i.   PTP: Author dedicates exactly 2 paragraphs to the issue of resolving anonymity.  The other 79 pages of solutions are in dismantling the constitution and destroying the nation state.  More fantasy.  She misses the C.O.G. (238)

NOTES:

4 <, To maintain at least some internal Internet service, Estonian authorities had to block most access to Estonian sites by people outside the country; this meant. among other things. that Estonians traveling abroad could not access their email, bank accounts, or other resources.

Those who would become their country's first line of defense in the May cyber assaults watched the attacks being orchestrated online in real-time, which gave them an obvious advantage when it came time to respond. (High real-time SA)

5 Estonian authorities claimed that security experts analyzing the DDoS attacks allegedly traced Internet addresses used in the attacks to Russian government agencies, including the office of President Vladimir Putin? (attribution?)

9 Cyberspace presents us with what is, in essence, a fourth (or maybe fifth) dimension -a behavioral dimension rather than a spatial dimension. Cyberspace is not "real" in any tangible sense, but as we saw with the Estonian attacks, it can have very real effects in the spatial world we inhabit. But because cyberspace is neither a "real" place nor is situated in a "real;' tangible space, it is not subject to the terrestrial rules and strategies we use to control chaos within and among our physical enclaves.

29 cyberspace therefore almost exponentially increases the complexity of the cross-jurisdictional investigative challenges early twentieth-century law enforcement encountered when criminals began using motor vehicles.

42 cyberterrorism focuses on using technology to erode our confidence in the information and the systems we necessarily rely on to function in our modern. urban environments. 1; it is the fear of losing control.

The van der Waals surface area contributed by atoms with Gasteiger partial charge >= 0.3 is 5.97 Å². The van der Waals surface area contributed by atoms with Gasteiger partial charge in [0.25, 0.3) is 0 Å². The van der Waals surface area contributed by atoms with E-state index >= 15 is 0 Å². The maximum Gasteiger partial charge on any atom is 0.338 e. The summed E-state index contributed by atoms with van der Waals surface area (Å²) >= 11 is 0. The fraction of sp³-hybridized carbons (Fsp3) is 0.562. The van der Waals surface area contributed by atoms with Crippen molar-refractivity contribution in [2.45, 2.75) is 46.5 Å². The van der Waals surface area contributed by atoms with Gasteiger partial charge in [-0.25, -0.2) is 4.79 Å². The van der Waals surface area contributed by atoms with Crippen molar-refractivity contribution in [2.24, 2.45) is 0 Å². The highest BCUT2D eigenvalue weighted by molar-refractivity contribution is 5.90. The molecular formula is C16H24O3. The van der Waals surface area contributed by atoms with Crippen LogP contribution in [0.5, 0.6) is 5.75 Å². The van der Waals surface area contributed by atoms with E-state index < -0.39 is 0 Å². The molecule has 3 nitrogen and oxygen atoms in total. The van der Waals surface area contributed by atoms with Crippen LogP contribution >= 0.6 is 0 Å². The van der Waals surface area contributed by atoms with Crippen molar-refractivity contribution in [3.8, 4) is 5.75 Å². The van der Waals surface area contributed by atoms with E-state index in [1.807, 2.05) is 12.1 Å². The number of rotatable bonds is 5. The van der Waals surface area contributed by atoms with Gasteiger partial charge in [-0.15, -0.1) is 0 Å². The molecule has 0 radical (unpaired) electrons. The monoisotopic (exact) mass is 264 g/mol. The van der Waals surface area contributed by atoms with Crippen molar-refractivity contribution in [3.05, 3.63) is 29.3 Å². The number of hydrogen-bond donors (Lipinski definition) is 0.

44 Weapon of mass destruction: Computers. as such. cannot inflict physical damage on persons or property; that is the province of real-world implements of death and destruction.

But computers can be used to set in motion forces that produce physical damage.

45 Weapon of mass distraction: Computer technology is used to manipulate a civilian population psychologically. 1his manipulation saps civilian morale by undermining citizens· faith in the efficacy of their government.162 Depending on the type of manipulation involved, it can also result in the infliction of personal injury, death, · and property destruction.

51 defenders tended to deal with each attack as an "individual and discrete" event; they had great difficulty in coordinating their efforts into a cohesive, cross-sector response, especially when the attacks increased in number and frequency,

National Cyber Response Coordination Group (NCRCG) became so overwhelmed by the attacks that developing an accurate situational picture was challenging: (PTP: has this been resolved with the stand up of cyber command?)

65 Definitionally. cyberwarfare is the conduct of military operations by virtual means?68It consists of nation-states' using cyberspace to achieve essentially the same ends they pursue through the use of conventional military force: achieving advantages over a competing nation-state or preventing a competing nation-state from achieving advantages over them.

72 given the opportunities cyberspace creates for the remote commission of attacks and attacker anonymity. it is more common than not for cybercriminals to go unidentified and unapprehended.  Or only were the BIS attackers never identified. The nature of the attack itself was never identified.

83 The problem. of course. is that the BlS attackers (whoever they were) never physically entered u.s. territory; cyberspace makes it possible for anyone with an Internet connection and basic computer skills to remotely attack a computer in another country." The transnational aspect of virtual attacks is merely one factor we must consider in the attack-attribution process, a factor that may very well be inconclusive.

88 As those who understand cyberspace realize. the Internet protocol addresses networked computers use can easily be spoofed, or faked, so an attack that seems to come from one computer actually comes from another. in a different location.

106 creveld sees the future as bringing a decentralization of government, a system in which the entities that carry out the functions now monopolized by nation-states will be more idiosyncratic in nature and structure and more integrated with each other than are nationstates:

107 3 By "de facto" cyberwarfare: Cyberattacks that (a) are launched by non nation-state actors against a nation-state or a corporate entity that has assumed some/all of the functions of a nation-state in order (b) to undermine the victim's viability as a governing system. In each instance, the attacks challenge a system's ability to maintain external order and are therefore factually indistinguishable from traditional warfare.